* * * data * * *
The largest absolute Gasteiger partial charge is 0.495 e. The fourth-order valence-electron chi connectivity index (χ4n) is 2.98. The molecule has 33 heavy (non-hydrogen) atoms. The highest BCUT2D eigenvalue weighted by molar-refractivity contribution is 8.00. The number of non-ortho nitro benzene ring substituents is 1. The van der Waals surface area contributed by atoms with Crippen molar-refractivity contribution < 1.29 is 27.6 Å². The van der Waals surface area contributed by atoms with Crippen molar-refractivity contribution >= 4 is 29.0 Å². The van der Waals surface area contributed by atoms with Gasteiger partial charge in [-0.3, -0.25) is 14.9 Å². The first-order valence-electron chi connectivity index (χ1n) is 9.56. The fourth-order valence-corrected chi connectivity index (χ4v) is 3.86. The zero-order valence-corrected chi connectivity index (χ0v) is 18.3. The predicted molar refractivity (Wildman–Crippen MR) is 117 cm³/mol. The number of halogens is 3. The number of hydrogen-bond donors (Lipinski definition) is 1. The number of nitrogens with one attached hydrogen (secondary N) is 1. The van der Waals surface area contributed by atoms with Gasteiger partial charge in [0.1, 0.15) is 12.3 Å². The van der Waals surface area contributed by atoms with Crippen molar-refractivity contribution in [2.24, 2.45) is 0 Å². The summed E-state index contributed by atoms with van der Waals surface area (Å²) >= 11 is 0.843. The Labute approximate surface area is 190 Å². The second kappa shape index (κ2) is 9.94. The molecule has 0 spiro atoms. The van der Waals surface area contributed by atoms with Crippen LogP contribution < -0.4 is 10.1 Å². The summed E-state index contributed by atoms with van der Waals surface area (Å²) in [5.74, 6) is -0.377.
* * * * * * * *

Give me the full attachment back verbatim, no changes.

The largest absolute Gasteiger partial charge is 0.495 e. The fourth-order valence-electron chi connectivity index (χ4n) is 2.98. The molecule has 33 heavy (non-hydrogen) atoms. The highest BCUT2D eigenvalue weighted by molar-refractivity contribution is 8.00. The number of non-ortho nitro benzene ring substituents is 1. The van der Waals surface area contributed by atoms with Crippen molar-refractivity contribution < 1.29 is 27.6 Å². The van der Waals surface area contributed by atoms with Crippen molar-refractivity contribution >= 4 is 29.0 Å². The van der Waals surface area contributed by atoms with Gasteiger partial charge in [-0.3, -0.25) is 14.9 Å². The first-order valence-electron chi connectivity index (χ1n) is 9.56. The fourth-order valence-corrected chi connectivity index (χ4v) is 3.86. The zero-order valence-corrected chi connectivity index (χ0v) is 18.3. The predicted molar refractivity (Wildman–Crippen MR) is 117 cm³/mol. The number of halogens is 3. The number of hydrogen-bond donors (Lipinski definition) is 1. The number of nitrogens with one attached hydrogen (secondary N) is 1. The van der Waals surface area contributed by atoms with Gasteiger partial charge in [0.1, 0.15) is 12.3 Å². The van der Waals surface area contributed by atoms with Crippen molar-refractivity contribution in [2.24, 2.45) is 0 Å². The summed E-state index contributed by atoms with van der Waals surface area (Å²) >= 11 is 0.843. The Labute approximate surface area is 190 Å². The second kappa shape index (κ2) is 9.94. The molecule has 0 spiro atoms. The van der Waals surface area contributed by atoms with Crippen LogP contribution < -0.4 is 10.1 Å². The summed E-state index contributed by atoms with van der Waals surface area (Å²) in [5.74, 6) is -0.377.